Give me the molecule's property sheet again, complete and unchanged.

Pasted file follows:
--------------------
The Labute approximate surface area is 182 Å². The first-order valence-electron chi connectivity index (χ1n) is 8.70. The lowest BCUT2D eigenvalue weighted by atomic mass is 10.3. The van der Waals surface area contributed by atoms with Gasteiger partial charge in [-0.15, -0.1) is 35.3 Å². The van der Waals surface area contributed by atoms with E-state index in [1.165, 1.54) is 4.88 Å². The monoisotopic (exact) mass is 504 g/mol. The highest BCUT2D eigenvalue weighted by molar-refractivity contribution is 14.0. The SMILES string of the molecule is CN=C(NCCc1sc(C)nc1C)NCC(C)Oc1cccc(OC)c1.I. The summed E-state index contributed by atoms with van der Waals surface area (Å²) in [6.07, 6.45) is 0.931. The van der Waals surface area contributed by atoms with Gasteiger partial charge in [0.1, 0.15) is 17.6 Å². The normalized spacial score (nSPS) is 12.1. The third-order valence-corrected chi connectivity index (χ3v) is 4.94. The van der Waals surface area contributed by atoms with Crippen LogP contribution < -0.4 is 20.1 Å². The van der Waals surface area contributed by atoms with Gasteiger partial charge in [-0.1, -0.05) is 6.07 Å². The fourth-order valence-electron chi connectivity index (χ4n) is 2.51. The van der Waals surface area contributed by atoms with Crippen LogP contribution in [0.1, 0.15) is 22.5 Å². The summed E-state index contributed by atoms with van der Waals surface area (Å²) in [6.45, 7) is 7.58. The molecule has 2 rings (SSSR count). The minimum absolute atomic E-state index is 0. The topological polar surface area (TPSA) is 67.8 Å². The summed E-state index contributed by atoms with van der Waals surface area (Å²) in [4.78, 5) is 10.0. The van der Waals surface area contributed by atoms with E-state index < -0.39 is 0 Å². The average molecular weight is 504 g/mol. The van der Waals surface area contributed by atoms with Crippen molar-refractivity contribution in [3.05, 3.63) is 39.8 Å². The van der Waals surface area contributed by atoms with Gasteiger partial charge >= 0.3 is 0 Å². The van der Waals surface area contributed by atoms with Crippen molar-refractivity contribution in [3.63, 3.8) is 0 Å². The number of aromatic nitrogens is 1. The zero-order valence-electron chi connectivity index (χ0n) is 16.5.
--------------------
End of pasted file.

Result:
The Labute approximate surface area is 182 Å². The first-order valence-electron chi connectivity index (χ1n) is 8.70. The lowest BCUT2D eigenvalue weighted by atomic mass is 10.3. The van der Waals surface area contributed by atoms with Gasteiger partial charge in [-0.15, -0.1) is 35.3 Å². The van der Waals surface area contributed by atoms with E-state index in [1.165, 1.54) is 4.88 Å². The monoisotopic (exact) mass is 504 g/mol. The highest BCUT2D eigenvalue weighted by molar-refractivity contribution is 14.0. The SMILES string of the molecule is CN=C(NCCc1sc(C)nc1C)NCC(C)Oc1cccc(OC)c1.I. The summed E-state index contributed by atoms with van der Waals surface area (Å²) in [6.07, 6.45) is 0.931. The van der Waals surface area contributed by atoms with Gasteiger partial charge in [0.1, 0.15) is 17.6 Å². The normalized spacial score (nSPS) is 12.1. The third-order valence-corrected chi connectivity index (χ3v) is 4.94. The van der Waals surface area contributed by atoms with Crippen LogP contribution < -0.4 is 20.1 Å². The van der Waals surface area contributed by atoms with Gasteiger partial charge in [-0.1, -0.05) is 6.07 Å². The fourth-order valence-electron chi connectivity index (χ4n) is 2.51. The van der Waals surface area contributed by atoms with Crippen LogP contribution in [0.1, 0.15) is 22.5 Å². The summed E-state index contributed by atoms with van der Waals surface area (Å²) in [6.45, 7) is 7.58. The molecule has 2 rings (SSSR count). The minimum absolute atomic E-state index is 0. The topological polar surface area (TPSA) is 67.8 Å². The summed E-state index contributed by atoms with van der Waals surface area (Å²) in [4.78, 5) is 10.0. The van der Waals surface area contributed by atoms with E-state index < -0.39 is 0 Å². The average molecular weight is 504 g/mol. The van der Waals surface area contributed by atoms with Crippen molar-refractivity contribution in [3.05, 3.63) is 39.8 Å². The van der Waals surface area contributed by atoms with Gasteiger partial charge >= 0.3 is 0 Å². The van der Waals surface area contributed by atoms with Crippen molar-refractivity contribution in [3.63, 3.8) is 0 Å². The number of aromatic nitrogens is 1. The zero-order valence-electron chi connectivity index (χ0n) is 16.5.